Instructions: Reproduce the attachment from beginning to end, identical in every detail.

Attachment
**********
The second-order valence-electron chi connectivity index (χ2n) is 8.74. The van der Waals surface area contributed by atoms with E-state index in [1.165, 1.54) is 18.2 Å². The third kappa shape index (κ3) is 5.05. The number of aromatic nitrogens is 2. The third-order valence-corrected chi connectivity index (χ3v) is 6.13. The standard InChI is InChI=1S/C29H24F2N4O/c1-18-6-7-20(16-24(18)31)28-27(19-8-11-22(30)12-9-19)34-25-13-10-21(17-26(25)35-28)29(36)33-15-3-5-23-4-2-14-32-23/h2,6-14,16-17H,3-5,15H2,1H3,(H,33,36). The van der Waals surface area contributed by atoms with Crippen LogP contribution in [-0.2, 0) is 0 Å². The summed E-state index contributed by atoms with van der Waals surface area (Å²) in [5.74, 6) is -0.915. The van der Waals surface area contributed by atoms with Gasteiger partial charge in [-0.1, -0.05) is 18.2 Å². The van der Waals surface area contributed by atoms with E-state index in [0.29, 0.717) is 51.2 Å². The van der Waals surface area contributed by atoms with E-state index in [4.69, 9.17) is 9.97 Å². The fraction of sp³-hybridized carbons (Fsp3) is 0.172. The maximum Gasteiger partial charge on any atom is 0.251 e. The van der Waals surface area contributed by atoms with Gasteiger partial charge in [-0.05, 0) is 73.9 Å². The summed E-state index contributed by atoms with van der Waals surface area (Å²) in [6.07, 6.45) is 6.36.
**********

The second-order valence-electron chi connectivity index (χ2n) is 8.74. The van der Waals surface area contributed by atoms with E-state index in [1.165, 1.54) is 18.2 Å². The third kappa shape index (κ3) is 5.05. The number of aromatic nitrogens is 2. The third-order valence-corrected chi connectivity index (χ3v) is 6.13. The standard InChI is InChI=1S/C29H24F2N4O/c1-18-6-7-20(16-24(18)31)28-27(19-8-11-22(30)12-9-19)34-25-13-10-21(17-26(25)35-28)29(36)33-15-3-5-23-4-2-14-32-23/h2,6-14,16-17H,3-5,15H2,1H3,(H,33,36). The van der Waals surface area contributed by atoms with Crippen LogP contribution in [-0.2, 0) is 0 Å². The summed E-state index contributed by atoms with van der Waals surface area (Å²) in [5.74, 6) is -0.915. The van der Waals surface area contributed by atoms with Gasteiger partial charge in [-0.1, -0.05) is 18.2 Å². The van der Waals surface area contributed by atoms with E-state index in [0.29, 0.717) is 51.2 Å². The van der Waals surface area contributed by atoms with E-state index in [4.69, 9.17) is 9.97 Å². The fraction of sp³-hybridized carbons (Fsp3) is 0.172. The maximum Gasteiger partial charge on any atom is 0.251 e. The van der Waals surface area contributed by atoms with Gasteiger partial charge in [-0.05, 0) is 73.9 Å². The summed E-state index contributed by atoms with van der Waals surface area (Å²) in [6.07, 6.45) is 6.36.